The other very valuable thing that has come from the Zoom sessions is the ability for newer players to sit in with excellent musicians playing live and participate at whatever level they are able without worry of scorn or disrupting the session. I’ve had several players on my Zoom sessions since May who I’ve never heard play a tune, and that’s fine. That sort of thing I’ll miss if Zoom session go away, the safe intermingling of experienced and early players without the sort of drama and upset it can cause in a real life session.

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I’m not sure it’s practical, but, re the above, I might experiment bringing an iPad with speakers to occasional, specific physical sessions, when they start, and allow existing virtual attendees to be part of the circle (ie they play along on mute whilst others play physically and then lead a tune when it’s their turn with us playing along to the iPad).

It would be very very odd at first for the people physically there, but I have been worrying about excluding elderly people who may want to shield when physical sessions start and would be rubbish if they can’t be part of the group anymore so it seems worth trying…

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@belayatron: I think bringing an iPad to a session so those staying at home could participate on mute might be practical, and a grand gesture for those not ready to attend in person.

I’m not so sure speakers to let the group play along with someone on the iPad leading would work. You would need considerable volume and speaker "throw" to let the group hear clearly enough to follow along. Especially if there is typical pub background noise as well. A small session group with everyone using wired in-ear monitors could work, but that’s getting more complicated than most people can handle (or afford).

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@conical bore. Thanks you might be right… My thought re. Speakers is mainly, half the fun of our sessions tends to be the short snippets of chatting in between the sets and I’d like them to still be able to join in with this, with a secondary thought they could also lead bits. I’ll give it a go (if/when they start again) and let you know how it goes.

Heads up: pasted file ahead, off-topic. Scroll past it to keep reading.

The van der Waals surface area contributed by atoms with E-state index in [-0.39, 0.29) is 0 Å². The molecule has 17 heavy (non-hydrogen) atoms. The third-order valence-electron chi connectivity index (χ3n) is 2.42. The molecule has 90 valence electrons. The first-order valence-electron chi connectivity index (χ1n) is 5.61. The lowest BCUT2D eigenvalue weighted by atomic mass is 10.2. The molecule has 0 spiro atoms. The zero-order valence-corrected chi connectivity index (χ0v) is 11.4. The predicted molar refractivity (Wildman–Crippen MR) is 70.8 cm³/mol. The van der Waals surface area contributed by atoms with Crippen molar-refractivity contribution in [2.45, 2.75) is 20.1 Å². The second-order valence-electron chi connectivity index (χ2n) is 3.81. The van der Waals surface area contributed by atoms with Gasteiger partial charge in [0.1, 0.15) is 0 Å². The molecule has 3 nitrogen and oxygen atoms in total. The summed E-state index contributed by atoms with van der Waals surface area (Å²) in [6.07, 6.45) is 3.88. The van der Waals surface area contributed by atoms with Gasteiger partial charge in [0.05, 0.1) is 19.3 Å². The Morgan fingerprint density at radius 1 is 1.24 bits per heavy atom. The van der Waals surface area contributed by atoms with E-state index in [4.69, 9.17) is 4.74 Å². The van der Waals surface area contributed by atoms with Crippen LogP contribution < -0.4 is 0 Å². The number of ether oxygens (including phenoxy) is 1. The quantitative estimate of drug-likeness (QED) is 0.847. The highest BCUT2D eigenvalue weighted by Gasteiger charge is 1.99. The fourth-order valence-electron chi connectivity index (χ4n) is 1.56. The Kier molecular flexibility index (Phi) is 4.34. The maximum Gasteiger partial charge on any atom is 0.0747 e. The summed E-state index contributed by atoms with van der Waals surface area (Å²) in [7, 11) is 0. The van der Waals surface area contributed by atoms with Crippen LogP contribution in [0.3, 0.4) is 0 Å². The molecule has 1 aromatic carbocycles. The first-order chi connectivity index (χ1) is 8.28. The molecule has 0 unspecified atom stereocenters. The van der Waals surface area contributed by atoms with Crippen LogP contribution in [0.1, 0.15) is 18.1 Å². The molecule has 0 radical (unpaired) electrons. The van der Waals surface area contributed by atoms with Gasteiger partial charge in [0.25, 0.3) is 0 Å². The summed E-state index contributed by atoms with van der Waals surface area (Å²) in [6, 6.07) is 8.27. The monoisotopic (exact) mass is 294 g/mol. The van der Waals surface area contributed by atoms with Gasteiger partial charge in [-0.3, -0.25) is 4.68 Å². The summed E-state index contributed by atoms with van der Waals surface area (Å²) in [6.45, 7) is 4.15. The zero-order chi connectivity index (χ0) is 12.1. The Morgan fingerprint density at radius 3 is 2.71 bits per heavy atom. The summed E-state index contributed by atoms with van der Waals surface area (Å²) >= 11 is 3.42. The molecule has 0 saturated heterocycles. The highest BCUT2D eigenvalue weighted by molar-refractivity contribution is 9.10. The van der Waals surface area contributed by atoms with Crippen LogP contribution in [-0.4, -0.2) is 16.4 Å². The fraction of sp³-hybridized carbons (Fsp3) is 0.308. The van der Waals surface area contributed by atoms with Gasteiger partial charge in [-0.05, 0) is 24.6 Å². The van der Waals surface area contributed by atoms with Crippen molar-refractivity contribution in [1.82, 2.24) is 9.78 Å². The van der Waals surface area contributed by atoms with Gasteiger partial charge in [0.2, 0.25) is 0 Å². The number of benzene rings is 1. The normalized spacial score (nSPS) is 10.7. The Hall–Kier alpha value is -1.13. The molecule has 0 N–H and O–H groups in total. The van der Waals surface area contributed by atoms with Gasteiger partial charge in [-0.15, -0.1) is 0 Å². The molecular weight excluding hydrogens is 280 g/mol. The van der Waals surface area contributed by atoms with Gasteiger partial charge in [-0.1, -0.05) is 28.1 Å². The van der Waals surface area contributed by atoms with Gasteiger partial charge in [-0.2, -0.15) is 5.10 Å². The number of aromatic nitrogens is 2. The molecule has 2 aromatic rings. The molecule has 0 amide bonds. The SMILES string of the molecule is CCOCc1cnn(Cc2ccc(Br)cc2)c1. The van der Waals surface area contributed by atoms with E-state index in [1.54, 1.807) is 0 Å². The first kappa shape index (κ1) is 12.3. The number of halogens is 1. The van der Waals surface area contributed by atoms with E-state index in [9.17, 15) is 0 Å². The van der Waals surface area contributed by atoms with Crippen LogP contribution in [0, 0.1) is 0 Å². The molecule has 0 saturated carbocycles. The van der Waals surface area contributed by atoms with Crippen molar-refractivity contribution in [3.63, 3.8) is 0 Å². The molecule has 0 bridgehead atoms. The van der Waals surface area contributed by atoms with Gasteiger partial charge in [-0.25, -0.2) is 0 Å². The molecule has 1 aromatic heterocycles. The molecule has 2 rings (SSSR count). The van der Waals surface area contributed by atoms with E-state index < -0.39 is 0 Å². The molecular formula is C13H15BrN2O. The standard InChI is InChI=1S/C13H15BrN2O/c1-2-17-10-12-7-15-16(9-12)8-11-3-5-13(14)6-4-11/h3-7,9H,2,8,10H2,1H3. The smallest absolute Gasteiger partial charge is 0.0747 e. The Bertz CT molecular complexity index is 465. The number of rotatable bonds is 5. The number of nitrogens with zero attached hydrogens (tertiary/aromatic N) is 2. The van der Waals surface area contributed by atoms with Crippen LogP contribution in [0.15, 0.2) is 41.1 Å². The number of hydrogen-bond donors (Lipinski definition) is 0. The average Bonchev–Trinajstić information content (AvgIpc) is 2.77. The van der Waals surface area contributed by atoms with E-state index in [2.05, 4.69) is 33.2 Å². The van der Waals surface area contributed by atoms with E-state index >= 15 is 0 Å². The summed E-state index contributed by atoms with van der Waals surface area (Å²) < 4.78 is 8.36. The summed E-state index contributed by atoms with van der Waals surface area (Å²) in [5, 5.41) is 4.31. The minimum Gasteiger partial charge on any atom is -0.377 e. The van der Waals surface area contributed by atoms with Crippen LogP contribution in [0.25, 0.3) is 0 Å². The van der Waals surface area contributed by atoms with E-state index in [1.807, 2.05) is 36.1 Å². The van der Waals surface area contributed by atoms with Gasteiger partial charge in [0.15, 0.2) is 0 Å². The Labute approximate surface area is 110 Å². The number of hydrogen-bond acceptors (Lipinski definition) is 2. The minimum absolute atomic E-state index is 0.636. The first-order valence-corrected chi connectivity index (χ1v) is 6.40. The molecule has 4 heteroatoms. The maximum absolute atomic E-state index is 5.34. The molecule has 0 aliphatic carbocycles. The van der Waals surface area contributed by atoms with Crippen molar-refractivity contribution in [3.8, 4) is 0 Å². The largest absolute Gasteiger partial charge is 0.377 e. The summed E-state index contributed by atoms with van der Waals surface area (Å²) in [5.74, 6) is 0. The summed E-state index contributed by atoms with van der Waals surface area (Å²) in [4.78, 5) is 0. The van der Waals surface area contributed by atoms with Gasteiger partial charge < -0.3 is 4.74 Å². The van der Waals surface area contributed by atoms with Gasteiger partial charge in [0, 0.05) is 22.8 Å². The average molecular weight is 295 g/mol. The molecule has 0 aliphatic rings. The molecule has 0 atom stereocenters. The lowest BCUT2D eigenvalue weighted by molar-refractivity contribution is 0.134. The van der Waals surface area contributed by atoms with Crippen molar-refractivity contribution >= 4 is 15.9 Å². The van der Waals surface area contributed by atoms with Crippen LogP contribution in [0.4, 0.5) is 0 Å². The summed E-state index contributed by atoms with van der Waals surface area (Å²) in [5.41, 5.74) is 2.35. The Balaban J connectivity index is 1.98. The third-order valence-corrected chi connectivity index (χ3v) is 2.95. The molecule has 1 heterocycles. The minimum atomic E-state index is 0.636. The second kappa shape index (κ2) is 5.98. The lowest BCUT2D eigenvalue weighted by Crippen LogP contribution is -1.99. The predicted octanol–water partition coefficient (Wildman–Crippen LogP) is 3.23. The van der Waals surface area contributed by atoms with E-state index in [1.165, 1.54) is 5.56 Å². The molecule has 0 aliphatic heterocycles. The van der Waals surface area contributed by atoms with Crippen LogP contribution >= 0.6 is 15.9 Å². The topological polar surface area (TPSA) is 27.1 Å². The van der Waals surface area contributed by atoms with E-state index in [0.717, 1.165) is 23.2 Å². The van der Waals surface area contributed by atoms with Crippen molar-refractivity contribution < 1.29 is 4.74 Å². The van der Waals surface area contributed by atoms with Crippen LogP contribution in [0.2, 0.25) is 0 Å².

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Yes, let us know how it goes! We’re probably still a year away from everyone being able to fully attend sessions like we did in the Before Times. These experiments with remote participation will be vital for a while yet.

My fiddler S.O. for example, is trying to figure out whether to "attend" a workshop she’s done every year in person that will only be by Zoom this year. It’s a paid workshop, so there are some considerations about value of instruction in that format, vs. just staying in touch with friends she’s known for years among the instructors and participants.

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@belayatron there’s a group in Canberra (Au) that have returned to live sessions and have been including people on Zoom, it took a bit of tweaking but it’s certainly worth it.
You’re right Michael, friendships have been made that would never have happened without the Zoom etc sessions.

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Here in West Wales a scaled down, socially distanced, bring your own chair session, went ahead during dry weather at an outside venue, and will probably start again in the Spring. Roll on Spring!